The quarter-century mark of the Israeli-Jordanian peace treaty has passed with little fanfare, as key constituencies in both countries question its core premises. The Trump administration’s policies and peace plan sharpen doubts. Reviving the 1994 deal’s spirit is important for Israel, Jordan and the region.
Originally published in The New York Review of Books
PM Omar Razzaz’s comment on one-state solution for Israel-Palestine conflict sparked public outcry, while teachers late July took to streets in capital Amman. After Jordan, Egypt, France and Germany in joint statement 7 July warned Israel that annexing portions of West Bank would have implications for bilateral relations, PM Razzaz in interview with British newspaper 21 July said Jordan would consider “one-state democratic solution” to Israel-Palestine conflict. Largest parliamentary bloc al-Islah 23 July condemned PM’s statement and called for his dismissal; King Abdullah 22 July met United Arab Emirates’ Crown Prince Sheikh Mohamed bin Zayed al-Nahyan, reaffirming country’s commitment to two-state solution. Meanwhile, police 25 July raided offices of opposition-run Jordan Teachers Association (JTA) and arrested senior members on corruption charges, including union’s leader who was charged with incitement following his 22 July speech critical of govt; move comes after JTA threatened to stage protests over salary dispute that triggered month-long strike in Sept 2019. Attorney general 25 July suspended JTA’s operations for two years while placing gag order on media coverage of situation. After teachers 29 July took to streets in Amman to oppose union leaders’ arrest, clashes with anti-riot police erupted; several demonstrators reportedly injured and dozens arrested. State media 29 July announced parliamentary elections to be held 10 Nov. Jordan’s Court of Cassation 15 July ruled that country’s Muslim Brotherhood branch has no legal standing and should be dissolved; Brotherhood 23 July questioned decision’s timing, given prospective Israeli annexation of portions of West Bank, and declared its intent to appeal.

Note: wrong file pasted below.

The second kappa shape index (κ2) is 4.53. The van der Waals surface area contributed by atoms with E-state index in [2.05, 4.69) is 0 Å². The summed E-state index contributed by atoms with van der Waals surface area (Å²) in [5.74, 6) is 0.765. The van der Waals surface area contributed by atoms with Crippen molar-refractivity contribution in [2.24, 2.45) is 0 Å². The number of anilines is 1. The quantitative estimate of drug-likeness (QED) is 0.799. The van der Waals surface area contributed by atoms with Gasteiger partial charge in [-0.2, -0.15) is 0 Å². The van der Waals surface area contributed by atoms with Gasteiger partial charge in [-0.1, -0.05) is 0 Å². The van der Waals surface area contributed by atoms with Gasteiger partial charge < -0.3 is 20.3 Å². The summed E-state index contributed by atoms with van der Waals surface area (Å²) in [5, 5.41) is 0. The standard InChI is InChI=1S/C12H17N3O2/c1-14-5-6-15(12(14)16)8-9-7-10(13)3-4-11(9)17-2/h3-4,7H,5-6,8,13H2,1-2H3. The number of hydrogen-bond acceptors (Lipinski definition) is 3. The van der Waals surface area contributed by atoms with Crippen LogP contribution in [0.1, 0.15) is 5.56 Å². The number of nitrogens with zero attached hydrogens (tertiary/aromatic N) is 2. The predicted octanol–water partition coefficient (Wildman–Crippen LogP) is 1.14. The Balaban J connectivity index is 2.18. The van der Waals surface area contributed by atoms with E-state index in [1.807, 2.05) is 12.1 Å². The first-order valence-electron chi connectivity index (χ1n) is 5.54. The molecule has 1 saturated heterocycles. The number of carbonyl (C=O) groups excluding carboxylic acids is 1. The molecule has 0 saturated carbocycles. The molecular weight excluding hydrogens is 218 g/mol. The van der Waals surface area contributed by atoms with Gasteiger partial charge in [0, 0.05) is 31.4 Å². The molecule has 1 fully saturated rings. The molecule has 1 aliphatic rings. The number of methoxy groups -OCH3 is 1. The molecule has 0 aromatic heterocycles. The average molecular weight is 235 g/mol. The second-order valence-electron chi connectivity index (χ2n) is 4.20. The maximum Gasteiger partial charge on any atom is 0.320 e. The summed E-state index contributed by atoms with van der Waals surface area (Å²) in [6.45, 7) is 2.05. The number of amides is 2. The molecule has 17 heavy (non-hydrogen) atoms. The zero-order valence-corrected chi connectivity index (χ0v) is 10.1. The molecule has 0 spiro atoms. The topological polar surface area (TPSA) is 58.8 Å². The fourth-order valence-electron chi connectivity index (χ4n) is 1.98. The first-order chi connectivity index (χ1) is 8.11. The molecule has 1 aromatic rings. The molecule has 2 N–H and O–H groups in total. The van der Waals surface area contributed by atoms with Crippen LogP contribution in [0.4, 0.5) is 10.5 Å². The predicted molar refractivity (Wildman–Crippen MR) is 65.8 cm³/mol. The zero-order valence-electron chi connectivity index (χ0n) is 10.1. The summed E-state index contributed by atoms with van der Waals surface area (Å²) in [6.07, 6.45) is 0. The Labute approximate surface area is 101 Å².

As the Syrian regime masses its forces to recapture the country’s south west from the opposition, another humanitarian disaster looms. The U.S., Russia and Jordan, which brokered a south-western ceasefire in 2017, should urgently extend that truce in preparation for a broader settlement.
The season of Arab uprisings has not engulfed Jordan, but nor has it entirely passed the nation by. Pillars of the regime are showing cracks, and it ultimately will have to either undertake sweeping change or experience far-reaching turmoil.
A refugee crisis was feared before the coalition invasion of Iraq in 2003, but it came later than anticipated, and on a greater scale.
The horrifying 9 November 2005 suicide attacks against three hotels in Amman – with a toll of 60 dead and over 100 wounded – drove home two important messages.
This briefing is one of a series of occasional ICG briefing papers and reports that will address the issue of political reform in the Middle East and North Africa. The absence of a credible political life in most parts of the region, while not necessarily bound to produce violent conflict, is intimately connected to a host of questions that affect its longer-term stability:
In successive incidents over eight days in November 2002, the city of Maan in the south of Jordan was the scene of intense armed clashes between security forces and elements of the Maani population.
Jordanian and Israeli elders are sounding the alarm, hoping current coalition formation talks in Israel would decisively redraw the direction and rescue the [1994 peace] treaty.
We are seeing a dramatic crisis between Jordan and Israel which makes de facto joint management [of the Holy Esplanade in Jerusalem] much more complicated.
Originally published in allhayat
Originally published in Le Figaro